The specific issue the hon. Gentleman raises is on the use of subcontractors in the flooring industry under the construction framework ProCure22. The issue was originally raised through the Government public procurement review service, hosted by the Cabinet Office, back in December 2018. A response was provided by officials at the time and is on the Government website.
The hon. Gentleman asked a number of direct questions, which I will tackle later in my speech. I hope to satisfy him but, if not, I will, of course, be very happy to write to him.
The issue, as the hon. Gentleman says, is that one of the suppliers under the P22 framework is using three companies based in the European Union and that a supplier in his constituency is not being used. He is not seeking to suggest that suppliers be excluded for unlawful reasons, but he is suggesting that the supplier in his constituency has been excluded because there was not a fair competition. That is the essence of what he said.
On the competition question, the hon. Gentleman will know that my Department and the Cabinet Office provided a response saying that, although we have some influence over subcontractors under the ProCure22 framework, this only relates to certain tier 1 subcontractors that are primary supply chain members. They are required to pass a certain series of checks with the authority before they can be registered. Those checks are limited to organisations undertaking certain roles and do not extend to the suppliers of flooring products. The principal supply chain partners have been selected through an appropriate procurement process, in line with the Public Contracts Regulations 2015. Those companies are then free to build their own supply chains, which is where the company in the hon. Gentleman’s constituency is at odds. The company leading the supply chain is not always bound by public sector procurement regulations. I am obviously aware of the French authorities imposing a fine on the three companies at the end of 2017, and I want to address some of his remarks on that in a moment.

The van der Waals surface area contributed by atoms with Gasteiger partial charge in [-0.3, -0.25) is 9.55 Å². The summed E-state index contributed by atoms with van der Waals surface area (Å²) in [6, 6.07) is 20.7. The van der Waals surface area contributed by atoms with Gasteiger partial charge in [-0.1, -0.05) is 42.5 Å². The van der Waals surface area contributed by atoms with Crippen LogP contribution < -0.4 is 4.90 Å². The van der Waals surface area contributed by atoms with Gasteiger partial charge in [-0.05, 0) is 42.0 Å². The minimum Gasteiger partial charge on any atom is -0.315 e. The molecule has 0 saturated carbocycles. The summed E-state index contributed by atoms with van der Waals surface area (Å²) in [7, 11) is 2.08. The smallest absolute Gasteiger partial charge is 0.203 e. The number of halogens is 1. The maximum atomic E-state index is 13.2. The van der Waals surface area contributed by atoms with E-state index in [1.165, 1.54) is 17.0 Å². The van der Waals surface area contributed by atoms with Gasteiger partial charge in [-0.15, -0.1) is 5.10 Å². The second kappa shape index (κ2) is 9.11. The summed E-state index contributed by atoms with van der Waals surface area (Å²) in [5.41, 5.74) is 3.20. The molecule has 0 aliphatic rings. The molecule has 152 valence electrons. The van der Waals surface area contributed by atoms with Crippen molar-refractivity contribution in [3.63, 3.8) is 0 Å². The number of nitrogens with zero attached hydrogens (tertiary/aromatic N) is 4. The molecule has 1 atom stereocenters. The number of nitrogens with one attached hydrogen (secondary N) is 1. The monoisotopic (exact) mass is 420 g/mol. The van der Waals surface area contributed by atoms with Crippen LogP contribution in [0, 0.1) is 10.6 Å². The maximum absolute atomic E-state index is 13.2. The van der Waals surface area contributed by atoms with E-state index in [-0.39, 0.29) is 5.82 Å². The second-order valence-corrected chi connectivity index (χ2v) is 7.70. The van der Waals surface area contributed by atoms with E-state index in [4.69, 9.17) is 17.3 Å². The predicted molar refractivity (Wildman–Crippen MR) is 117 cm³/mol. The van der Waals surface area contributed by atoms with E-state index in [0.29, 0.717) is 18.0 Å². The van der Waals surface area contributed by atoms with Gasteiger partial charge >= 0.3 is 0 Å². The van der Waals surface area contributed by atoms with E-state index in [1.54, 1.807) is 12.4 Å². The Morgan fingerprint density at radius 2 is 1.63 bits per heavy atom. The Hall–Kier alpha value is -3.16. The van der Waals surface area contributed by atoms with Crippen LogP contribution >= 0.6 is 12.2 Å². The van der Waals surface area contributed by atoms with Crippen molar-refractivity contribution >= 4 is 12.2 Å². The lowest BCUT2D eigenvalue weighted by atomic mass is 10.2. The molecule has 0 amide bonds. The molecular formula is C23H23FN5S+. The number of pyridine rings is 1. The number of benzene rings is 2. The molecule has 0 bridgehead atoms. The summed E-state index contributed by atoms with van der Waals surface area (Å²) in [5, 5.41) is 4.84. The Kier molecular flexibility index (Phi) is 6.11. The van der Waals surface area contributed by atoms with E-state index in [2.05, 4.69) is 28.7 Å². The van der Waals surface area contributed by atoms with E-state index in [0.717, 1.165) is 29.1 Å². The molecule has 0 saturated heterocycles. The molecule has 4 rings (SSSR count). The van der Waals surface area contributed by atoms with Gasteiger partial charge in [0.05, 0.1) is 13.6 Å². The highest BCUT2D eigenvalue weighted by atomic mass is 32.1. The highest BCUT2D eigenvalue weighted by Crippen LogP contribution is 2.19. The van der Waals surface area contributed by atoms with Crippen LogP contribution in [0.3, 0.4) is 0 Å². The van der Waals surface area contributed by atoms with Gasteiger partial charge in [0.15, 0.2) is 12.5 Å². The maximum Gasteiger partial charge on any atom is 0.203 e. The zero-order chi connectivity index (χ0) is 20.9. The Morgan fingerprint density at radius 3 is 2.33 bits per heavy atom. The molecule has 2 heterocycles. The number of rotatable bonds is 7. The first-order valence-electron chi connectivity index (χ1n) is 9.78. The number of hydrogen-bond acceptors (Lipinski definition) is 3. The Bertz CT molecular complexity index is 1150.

Officials in my Department have met supply chain partners on a regular basis, and we seek wherever possible to encourage the use of UK-based SME subcontractors. As the hon. Gentleman said, we have a duty to the public sector to deliver value for money. It is for our supply chain partners to demonstrate that that is the case with each of their products.
I think the hon. Gentleman is concerned that my Department has not replied to a letter from Halstead—the aggrieved company in question—of January this year. I can confirm that the Department received the letter from DWF lawyers, acting on Halstead’s behalf. The letter was addressed to me on